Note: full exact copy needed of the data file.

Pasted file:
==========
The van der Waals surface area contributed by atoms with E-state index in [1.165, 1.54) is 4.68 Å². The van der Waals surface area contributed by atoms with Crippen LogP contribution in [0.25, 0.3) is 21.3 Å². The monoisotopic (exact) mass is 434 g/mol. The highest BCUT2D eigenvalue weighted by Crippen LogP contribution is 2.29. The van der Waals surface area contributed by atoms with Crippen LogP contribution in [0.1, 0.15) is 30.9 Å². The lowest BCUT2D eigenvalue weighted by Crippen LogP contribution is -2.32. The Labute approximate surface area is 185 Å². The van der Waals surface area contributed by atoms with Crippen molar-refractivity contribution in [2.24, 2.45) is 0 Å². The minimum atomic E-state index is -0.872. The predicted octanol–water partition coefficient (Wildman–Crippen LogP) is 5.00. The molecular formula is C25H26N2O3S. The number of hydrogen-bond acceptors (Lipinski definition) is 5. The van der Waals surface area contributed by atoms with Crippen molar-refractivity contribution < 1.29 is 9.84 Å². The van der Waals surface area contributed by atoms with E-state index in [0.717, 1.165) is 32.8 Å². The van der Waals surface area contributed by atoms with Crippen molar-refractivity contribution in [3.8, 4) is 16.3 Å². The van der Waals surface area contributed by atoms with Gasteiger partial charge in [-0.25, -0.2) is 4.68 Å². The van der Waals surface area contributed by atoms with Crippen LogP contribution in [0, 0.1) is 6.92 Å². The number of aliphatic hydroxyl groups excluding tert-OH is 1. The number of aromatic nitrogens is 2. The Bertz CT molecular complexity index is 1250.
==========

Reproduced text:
The van der Waals surface area contributed by atoms with E-state index in [1.165, 1.54) is 4.68 Å². The van der Waals surface area contributed by atoms with Crippen LogP contribution in [0.25, 0.3) is 21.3 Å². The monoisotopic (exact) mass is 434 g/mol. The highest BCUT2D eigenvalue weighted by Crippen LogP contribution is 2.29. The van der Waals surface area contributed by atoms with Crippen LogP contribution in [0.1, 0.15) is 30.9 Å². The lowest BCUT2D eigenvalue weighted by Crippen LogP contribution is -2.32. The Labute approximate surface area is 185 Å². The van der Waals surface area contributed by atoms with Crippen molar-refractivity contribution in [2.24, 2.45) is 0 Å². The minimum atomic E-state index is -0.872. The predicted octanol–water partition coefficient (Wildman–Crippen LogP) is 5.00. The molecular formula is C25H26N2O3S. The number of hydrogen-bond acceptors (Lipinski definition) is 5. The van der Waals surface area contributed by atoms with Crippen molar-refractivity contribution < 1.29 is 9.84 Å². The van der Waals surface area contributed by atoms with E-state index in [0.717, 1.165) is 32.8 Å². The van der Waals surface area contributed by atoms with Crippen molar-refractivity contribution in [3.8, 4) is 16.3 Å². The van der Waals surface area contributed by atoms with Gasteiger partial charge in [-0.25, -0.2) is 4.68 Å². The van der Waals surface area contributed by atoms with Crippen LogP contribution in [0, 0.1) is 6.92 Å². The number of aliphatic hydroxyl groups excluding tert-OH is 1. The number of aromatic nitrogens is 2. The Bertz CT molecular complexity index is 1250.